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5D3 Firmware Hiccups (2): No IS (Image Stabilizer) support

JohnTh
Contributor

Almost all new lenses have IS. Yeah, I know: almost. (I'm looking at you Canon EF 24-70mm F/2.8 Mk II). But a bunch of them have. Not only from Canon, but also from other 3rd parties like Tamron (Ha!), Sigma and others.

 

But let’s take a IS zoom. For example, EF 70-200mm L IS II USM. You cannot say that this lens is rare, a corner case or an unsupported one. However, 5D Mark III does not fully support it. In fact, it doesn’t fully support its Image Stabilizer. 


How can this be?


First, let us briefly remind what is the Image Stabilizer: (for our discussion) Image Stabilizer is a lens’ feature which allow the photographer to shoot un-blurred photos at significantly (several stops) lower shutter speeds than the focal length.


However, we cannot leverage the advantage of the Image Stabilizer if we use the AutoISO with the Min Shutter Speed set to Auto because the AutoISO uses in 5dMk3 the actual focal length of the lens. So, all the advantage of the Image Stabilizer is mitigated.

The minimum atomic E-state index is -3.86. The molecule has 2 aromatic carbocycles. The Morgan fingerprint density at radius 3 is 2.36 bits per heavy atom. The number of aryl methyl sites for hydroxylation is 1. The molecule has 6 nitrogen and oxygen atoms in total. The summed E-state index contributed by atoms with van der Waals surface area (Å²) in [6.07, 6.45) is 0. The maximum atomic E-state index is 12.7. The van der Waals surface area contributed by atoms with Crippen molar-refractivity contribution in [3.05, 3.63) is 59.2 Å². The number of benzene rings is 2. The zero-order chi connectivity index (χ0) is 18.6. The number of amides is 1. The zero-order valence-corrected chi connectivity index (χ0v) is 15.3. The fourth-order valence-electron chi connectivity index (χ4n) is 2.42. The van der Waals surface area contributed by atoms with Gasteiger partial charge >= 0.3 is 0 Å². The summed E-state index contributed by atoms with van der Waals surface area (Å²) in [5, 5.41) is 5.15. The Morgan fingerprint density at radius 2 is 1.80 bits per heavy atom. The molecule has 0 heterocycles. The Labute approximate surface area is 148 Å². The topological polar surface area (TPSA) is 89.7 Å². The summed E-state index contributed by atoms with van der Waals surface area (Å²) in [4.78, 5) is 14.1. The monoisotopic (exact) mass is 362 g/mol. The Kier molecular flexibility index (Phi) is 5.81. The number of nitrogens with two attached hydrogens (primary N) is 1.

Hence in order to really use the Image Stabilizer we need to ‘freeze’ the shutter speed by using the Tv or M modes. In Av mode (one of the most used modes today) or P mode, the camera nullifies the advantage of having an Image Stabilizer.

 

And this can be a major problem in the case of a zoom like the one in the example above (70-200 f/2.8 IS) because when you are at an event where the things are rolling quickly (sports, weddings, concerts, news events etc.) it is quite hard to adjust “by hand” the shutter speed by looking back and forth at the lens’ barrel and to the camera’s screen to match the ever-changing actual focal length with the shutter speed. And of course, this applies only if you remember that you must change that.


And now I’m thinking at a superzoom like 28-300mm L IS. How can one use it with ease leveraging the advantage of the IS and the AutoISO? And when one thinks that the main reason for such a lens is that the things are happening so quickly that you cannot change the lens…